Banksia recurvistylis facts for kids
Quick facts for kidsBanksia recurvistylis
|Banksia recurvistylis near Wandering|
Priority Two — Poorly Known Taxa (DEC)
Banksia sp. 'Wandering' (F.&J. Hort 3181)
Banksia recurvistylis is a species of shrub that is endemic to a restricted area of Western Australia. It has densely crowded, deeply serrated pinnate leaves, the lobes very narrow triangular, and heads of between twenty-five and forty pale yellow flowers.
Banksia recurvistylis is a shrub that typically grows to about 2 m (6 ft 7 in) high and 3 m (9.8 ft) wide. The plant has a single stem at its base and does not form a lignotuber. The leaves are densely crowded, 80–110 mm (3.1–4.3 in) long and 22–35 m (72–115 ft) wide and deeply serrated with between ten and fourteen very narrow triangular lobes on each sides, the lobes densely covered with woolly hairs on the lower side. The flowers are arranged in heads of between twenty-five and forty on short side branches. The flowers are pale yellow with the perianth 32–38 mm (1.3–1.5 in) long and the pistil 44–45 mm (1.7–1.8 in) long. Flowering occurs from November to early December and the fruit is a woody, hairy follicle 4–6 mm (0.16–0.24 in) long.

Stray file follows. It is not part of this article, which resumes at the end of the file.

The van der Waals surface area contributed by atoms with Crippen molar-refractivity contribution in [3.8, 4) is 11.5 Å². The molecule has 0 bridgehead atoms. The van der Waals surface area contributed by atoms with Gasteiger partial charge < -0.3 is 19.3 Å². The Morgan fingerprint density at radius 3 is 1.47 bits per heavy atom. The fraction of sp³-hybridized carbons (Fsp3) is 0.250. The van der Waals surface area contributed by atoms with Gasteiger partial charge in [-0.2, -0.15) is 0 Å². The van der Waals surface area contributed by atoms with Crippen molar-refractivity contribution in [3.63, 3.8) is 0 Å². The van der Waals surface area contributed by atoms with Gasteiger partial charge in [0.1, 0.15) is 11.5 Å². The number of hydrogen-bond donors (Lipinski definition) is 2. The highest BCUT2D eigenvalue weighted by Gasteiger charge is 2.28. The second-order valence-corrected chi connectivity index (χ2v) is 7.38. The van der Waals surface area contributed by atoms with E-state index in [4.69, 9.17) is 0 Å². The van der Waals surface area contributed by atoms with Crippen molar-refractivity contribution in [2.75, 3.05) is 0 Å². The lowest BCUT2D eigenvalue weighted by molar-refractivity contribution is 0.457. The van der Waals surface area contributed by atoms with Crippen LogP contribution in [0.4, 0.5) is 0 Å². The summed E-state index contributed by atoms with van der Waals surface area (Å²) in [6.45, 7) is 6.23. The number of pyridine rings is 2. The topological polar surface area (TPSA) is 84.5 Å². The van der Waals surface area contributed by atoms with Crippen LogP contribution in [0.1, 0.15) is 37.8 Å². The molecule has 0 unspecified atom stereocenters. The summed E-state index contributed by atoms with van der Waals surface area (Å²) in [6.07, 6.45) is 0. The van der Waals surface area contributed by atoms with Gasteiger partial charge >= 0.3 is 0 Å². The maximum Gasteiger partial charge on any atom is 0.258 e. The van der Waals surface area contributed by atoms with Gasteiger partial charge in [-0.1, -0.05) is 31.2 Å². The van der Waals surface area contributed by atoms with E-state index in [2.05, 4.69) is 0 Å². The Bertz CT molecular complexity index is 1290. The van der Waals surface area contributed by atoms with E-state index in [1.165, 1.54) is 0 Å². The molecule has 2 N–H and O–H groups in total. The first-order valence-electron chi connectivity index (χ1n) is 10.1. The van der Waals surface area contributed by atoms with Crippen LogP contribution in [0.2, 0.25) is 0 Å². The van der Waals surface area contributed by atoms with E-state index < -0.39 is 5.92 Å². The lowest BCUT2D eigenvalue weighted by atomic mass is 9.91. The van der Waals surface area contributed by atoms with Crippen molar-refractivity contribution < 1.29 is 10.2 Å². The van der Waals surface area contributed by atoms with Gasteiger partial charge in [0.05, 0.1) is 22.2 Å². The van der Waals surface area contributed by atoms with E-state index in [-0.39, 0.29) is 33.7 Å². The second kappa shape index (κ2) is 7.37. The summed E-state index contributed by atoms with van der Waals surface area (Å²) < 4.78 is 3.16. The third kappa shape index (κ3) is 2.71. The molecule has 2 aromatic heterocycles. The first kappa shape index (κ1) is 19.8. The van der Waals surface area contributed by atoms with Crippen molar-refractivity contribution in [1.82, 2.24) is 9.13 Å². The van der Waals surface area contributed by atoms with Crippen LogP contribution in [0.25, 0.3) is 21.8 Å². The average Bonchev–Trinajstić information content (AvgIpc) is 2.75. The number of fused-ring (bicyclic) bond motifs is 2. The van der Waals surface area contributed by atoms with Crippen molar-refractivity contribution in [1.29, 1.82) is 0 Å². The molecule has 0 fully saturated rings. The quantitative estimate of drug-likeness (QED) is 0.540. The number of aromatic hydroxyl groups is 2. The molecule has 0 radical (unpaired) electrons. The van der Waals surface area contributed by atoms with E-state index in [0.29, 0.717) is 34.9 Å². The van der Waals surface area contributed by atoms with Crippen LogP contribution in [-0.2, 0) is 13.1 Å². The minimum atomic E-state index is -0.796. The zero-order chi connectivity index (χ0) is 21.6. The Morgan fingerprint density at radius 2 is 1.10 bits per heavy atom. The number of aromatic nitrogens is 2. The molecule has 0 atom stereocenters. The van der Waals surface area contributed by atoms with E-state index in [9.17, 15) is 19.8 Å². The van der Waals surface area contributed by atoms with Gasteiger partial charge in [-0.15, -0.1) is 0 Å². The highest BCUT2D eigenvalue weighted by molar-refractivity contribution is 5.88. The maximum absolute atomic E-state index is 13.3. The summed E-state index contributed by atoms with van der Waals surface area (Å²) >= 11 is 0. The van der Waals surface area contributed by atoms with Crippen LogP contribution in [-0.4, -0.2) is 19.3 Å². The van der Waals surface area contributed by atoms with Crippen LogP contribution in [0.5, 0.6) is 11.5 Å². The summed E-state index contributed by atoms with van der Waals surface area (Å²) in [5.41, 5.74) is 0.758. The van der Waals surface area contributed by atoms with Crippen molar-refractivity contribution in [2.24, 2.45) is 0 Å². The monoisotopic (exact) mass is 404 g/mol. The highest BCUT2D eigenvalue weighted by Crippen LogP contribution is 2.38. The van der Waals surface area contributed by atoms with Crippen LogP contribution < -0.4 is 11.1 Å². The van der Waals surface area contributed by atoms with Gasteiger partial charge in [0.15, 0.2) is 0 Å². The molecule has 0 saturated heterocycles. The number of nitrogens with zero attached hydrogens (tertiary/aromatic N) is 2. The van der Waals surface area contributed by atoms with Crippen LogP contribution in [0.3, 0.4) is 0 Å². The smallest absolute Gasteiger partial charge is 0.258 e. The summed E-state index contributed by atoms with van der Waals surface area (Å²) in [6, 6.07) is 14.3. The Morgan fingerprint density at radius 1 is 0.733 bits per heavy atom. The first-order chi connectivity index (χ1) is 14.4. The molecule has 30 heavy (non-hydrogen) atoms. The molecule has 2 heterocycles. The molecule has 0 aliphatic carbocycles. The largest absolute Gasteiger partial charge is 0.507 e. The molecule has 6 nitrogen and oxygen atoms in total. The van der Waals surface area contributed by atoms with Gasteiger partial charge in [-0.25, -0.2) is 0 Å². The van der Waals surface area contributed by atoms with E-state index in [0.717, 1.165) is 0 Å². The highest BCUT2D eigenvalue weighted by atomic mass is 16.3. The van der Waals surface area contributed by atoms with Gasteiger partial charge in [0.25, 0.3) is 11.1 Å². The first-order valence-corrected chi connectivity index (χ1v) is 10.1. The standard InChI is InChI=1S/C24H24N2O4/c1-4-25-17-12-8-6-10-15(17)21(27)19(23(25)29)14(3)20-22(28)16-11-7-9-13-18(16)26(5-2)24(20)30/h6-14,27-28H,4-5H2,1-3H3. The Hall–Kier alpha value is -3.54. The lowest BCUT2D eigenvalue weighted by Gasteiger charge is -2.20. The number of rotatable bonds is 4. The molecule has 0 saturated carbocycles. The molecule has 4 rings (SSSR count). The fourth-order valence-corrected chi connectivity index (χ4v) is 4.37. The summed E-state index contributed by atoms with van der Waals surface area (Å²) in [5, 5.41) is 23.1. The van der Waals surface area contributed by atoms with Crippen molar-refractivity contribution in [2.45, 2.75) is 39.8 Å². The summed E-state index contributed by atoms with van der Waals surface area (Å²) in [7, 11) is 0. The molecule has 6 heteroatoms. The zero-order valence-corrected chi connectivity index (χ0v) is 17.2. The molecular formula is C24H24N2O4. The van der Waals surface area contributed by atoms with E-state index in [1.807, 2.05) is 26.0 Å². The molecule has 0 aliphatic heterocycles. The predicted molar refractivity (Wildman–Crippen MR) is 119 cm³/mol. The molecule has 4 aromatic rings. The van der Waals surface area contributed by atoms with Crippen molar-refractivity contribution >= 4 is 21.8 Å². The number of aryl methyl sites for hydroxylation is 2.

Taxonomy and naming
Banksia recurvistylis was first formally described in 2009 by Kevin Thiele in the journal Nuytsia from specimens collected by Fred Hort in 2008 near Wandering. The specific epithet (recurvistylis) is derived from the Latin words recurvus meaning "curved backwards" and stylus meaning "style", referring to the styles of older flowers.
Distribution and habitat
This banksia grows in or near heath in shallow soil near granite outcrops. It is only known from five populations in the Monadnocks Conservation Park and Wandering Conservation Park.
Banksia recurvistylis is classified as "Priority Two" by the Western Australian Government Department of Parks and Wildlife meaning that it is poorly known and from only one or a few locations.
Banksia recurvistylis Facts for Kids. Kiddle Encyclopedia.